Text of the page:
The employment report for March, released Friday, indicates that weather did not have as negative an impact in January and February as originally believed; job tallies for those months were revised upward. Accordingly, the springtime bounce in employment was not as great as anticipated. The 192,000 new jobs created in March fell short of the consensus forecast for stronger growth. Monthly job growth averaged 178,000 in the first quarter, compared with the monthly average of 194,000 in all of 2013.”

    CI Here. Much noise has been made over the work week week edging up to 33.7 hours in March over February’s reading of 33.4 hours but this acclaimed “surge” is dimmed by the inconvenient truth that the work week one year ago was 33.8 hours. Yes it’s declined over the year.

    Average hourly wages, another interesting metric, declined slightly in March but did increase 2.1% in nominal terms over the year year. Taking into account inflation, real wages increased approximately 1% during the year surprisingly close to growth of .8% in real PDI in the latest report on GDP. And if you want to take it further by looking at mean and/or median incomes while taking into account the number of employed, the results tend to move down and real per capita income of those employed is, at best, flatlining.

    The diffusion index provides insight into breath of hiring and the index for all private industries fell from 62.7 in January to 58.5 in March for all private industries while the index fell during the same period for manufacturing from 55.6 to 50.0. Fifty percent indicates an equal balance between industries with increasing and decreasing employment. Those looking forward have reason to be concerned.

    In summary, then, the unemployment rates has remained essentially unchanged while quarterly job growth has declined from the average of 2013; the work week is marginally down from one year ago; growth in real incomes and wages are essentially stagnant; and the employment diffusion index is falling while there is employment stagnation in manufacturing.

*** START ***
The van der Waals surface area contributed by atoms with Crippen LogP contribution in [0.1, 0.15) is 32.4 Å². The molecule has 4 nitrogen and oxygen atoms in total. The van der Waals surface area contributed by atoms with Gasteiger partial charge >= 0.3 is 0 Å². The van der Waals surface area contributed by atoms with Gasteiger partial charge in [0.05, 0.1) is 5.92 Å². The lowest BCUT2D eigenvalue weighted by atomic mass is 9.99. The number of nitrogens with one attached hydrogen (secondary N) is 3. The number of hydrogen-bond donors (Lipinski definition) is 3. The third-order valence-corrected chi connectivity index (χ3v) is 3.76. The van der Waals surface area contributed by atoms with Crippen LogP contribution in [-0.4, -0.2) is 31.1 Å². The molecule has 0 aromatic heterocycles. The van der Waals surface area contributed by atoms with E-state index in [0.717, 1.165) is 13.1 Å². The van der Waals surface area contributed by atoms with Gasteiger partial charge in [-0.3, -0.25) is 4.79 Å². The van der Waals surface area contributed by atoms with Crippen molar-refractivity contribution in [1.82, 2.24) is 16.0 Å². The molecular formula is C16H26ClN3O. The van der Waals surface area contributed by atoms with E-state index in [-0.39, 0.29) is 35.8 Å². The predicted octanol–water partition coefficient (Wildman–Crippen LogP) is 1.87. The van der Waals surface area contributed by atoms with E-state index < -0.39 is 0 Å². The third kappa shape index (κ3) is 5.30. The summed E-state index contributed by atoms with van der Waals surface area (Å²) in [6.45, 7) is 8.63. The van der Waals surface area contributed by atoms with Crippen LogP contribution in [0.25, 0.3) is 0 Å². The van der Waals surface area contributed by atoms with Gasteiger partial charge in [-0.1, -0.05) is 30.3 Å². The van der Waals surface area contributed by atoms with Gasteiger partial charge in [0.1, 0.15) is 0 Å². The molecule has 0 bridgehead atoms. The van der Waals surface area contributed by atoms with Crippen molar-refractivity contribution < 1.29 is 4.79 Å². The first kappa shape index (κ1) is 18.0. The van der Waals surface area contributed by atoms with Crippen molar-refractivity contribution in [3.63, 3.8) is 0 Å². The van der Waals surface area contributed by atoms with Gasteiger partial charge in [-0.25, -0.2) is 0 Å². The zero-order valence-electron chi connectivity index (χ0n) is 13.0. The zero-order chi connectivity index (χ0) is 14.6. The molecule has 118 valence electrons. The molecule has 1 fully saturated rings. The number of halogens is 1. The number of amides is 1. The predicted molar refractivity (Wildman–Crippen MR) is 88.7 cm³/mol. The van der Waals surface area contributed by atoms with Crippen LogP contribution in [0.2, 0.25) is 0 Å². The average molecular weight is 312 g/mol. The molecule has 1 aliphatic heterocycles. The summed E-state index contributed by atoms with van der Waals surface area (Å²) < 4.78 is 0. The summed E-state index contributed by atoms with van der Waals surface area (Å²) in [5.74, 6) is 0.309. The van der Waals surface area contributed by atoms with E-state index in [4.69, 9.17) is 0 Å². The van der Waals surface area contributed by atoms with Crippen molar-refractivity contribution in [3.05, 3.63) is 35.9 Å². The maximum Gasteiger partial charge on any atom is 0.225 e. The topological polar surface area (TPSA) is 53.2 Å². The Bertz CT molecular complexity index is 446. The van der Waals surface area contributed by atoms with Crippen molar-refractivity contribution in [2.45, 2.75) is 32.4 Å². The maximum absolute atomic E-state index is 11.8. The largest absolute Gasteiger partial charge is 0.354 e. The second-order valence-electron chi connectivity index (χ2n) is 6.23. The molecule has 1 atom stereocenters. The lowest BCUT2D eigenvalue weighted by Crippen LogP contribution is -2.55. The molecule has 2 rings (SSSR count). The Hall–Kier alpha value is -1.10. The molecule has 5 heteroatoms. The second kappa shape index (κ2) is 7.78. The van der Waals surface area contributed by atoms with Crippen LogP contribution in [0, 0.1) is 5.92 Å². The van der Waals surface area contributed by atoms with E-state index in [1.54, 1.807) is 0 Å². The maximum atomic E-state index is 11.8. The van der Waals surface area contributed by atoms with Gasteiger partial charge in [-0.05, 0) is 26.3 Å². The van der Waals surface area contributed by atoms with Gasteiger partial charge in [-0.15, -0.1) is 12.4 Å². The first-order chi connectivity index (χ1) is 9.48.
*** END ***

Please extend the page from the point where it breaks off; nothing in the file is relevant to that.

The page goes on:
With respect to the markets, the PFS Group notes PFS “We are seeing downside leadership in the consumer discretionary, technology, industrial, and health care sectors. This is a big concern for the markets as they collectively make up 56% of the weight in the S&P 1500. Conversely, the strongest areas of the market like energy, materials, telecom, and utilities make up only 18% of the market and aren’t large enough to carry the weight of the market higher.

    And Urban Carmel at the Fat Pitch concludes his Weekly Market Summary with the following: The 2013 market has conditioned everyone to keep their bearish thoughts in check. There were times in 2013 when defensive sectors and bonds led, and equities eventually rebounded to new highs.

    This year seems to be different: NDX and RUT appear to be breaking down, and the large cap indices are masking wide spread weakness among individual stocks. (With the SPX at a new high this week, the 500 individual stocks in the index are down an average of 7% from their 52-week highs (from Bespoke). Just 22% of the index was at a 20-day high and only 10% at a 1-year high on the day of the index's all time high.)

    That, taken together with the larger picture of a market in the tail of the bell-curve on multiple measures, makes a stronger case to expect NDX and RUT to now be leading SPX and the Dow lower.

    Stocks normally perform well in April. It's one of the best months of the year. And perhaps it will be this year too. In a midterm election year like this one, it typically rallies through the third week of the month. The wily market from 2013 would find a way to take advantage of this; will the 2014 market?
    Apr 6 12:54 PM | 3 Likes Like |Link to Comment